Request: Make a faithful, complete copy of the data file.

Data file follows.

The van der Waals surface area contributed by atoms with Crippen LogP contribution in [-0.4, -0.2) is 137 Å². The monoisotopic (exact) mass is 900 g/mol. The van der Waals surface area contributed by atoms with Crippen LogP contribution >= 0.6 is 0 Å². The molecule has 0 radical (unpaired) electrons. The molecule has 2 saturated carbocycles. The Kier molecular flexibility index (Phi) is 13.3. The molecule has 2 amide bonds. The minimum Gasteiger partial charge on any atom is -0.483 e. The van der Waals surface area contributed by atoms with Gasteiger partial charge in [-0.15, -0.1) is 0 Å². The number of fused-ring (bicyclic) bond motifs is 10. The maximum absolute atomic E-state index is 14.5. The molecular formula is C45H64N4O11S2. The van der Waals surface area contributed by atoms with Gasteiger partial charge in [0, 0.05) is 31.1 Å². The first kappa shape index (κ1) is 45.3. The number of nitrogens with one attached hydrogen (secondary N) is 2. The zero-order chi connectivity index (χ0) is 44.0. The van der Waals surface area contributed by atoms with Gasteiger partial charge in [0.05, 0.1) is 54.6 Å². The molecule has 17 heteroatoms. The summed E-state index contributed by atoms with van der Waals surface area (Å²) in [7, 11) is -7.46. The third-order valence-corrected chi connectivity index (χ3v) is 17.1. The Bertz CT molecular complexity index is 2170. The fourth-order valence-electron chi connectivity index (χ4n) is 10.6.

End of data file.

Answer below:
The van der Waals surface area contributed by atoms with Crippen LogP contribution in [-0.4, -0.2) is 137 Å². The monoisotopic (exact) mass is 900 g/mol. The van der Waals surface area contributed by atoms with Crippen LogP contribution >= 0.6 is 0 Å². The molecule has 0 radical (unpaired) electrons. The molecule has 2 saturated carbocycles. The Kier molecular flexibility index (Phi) is 13.3. The molecule has 2 amide bonds. The minimum Gasteiger partial charge on any atom is -0.483 e. The van der Waals surface area contributed by atoms with Gasteiger partial charge in [-0.15, -0.1) is 0 Å². The number of fused-ring (bicyclic) bond motifs is 10. The maximum absolute atomic E-state index is 14.5. The molecular formula is C45H64N4O11S2. The van der Waals surface area contributed by atoms with Gasteiger partial charge in [0, 0.05) is 31.1 Å². The first kappa shape index (κ1) is 45.3. The number of nitrogens with one attached hydrogen (secondary N) is 2. The zero-order chi connectivity index (χ0) is 44.0. The van der Waals surface area contributed by atoms with Gasteiger partial charge in [0.05, 0.1) is 54.6 Å². The molecule has 17 heteroatoms. The summed E-state index contributed by atoms with van der Waals surface area (Å²) in [7, 11) is -7.46. The third-order valence-corrected chi connectivity index (χ3v) is 17.1. The Bertz CT molecular complexity index is 2170. The fourth-order valence-electron chi connectivity index (χ4n) is 10.6.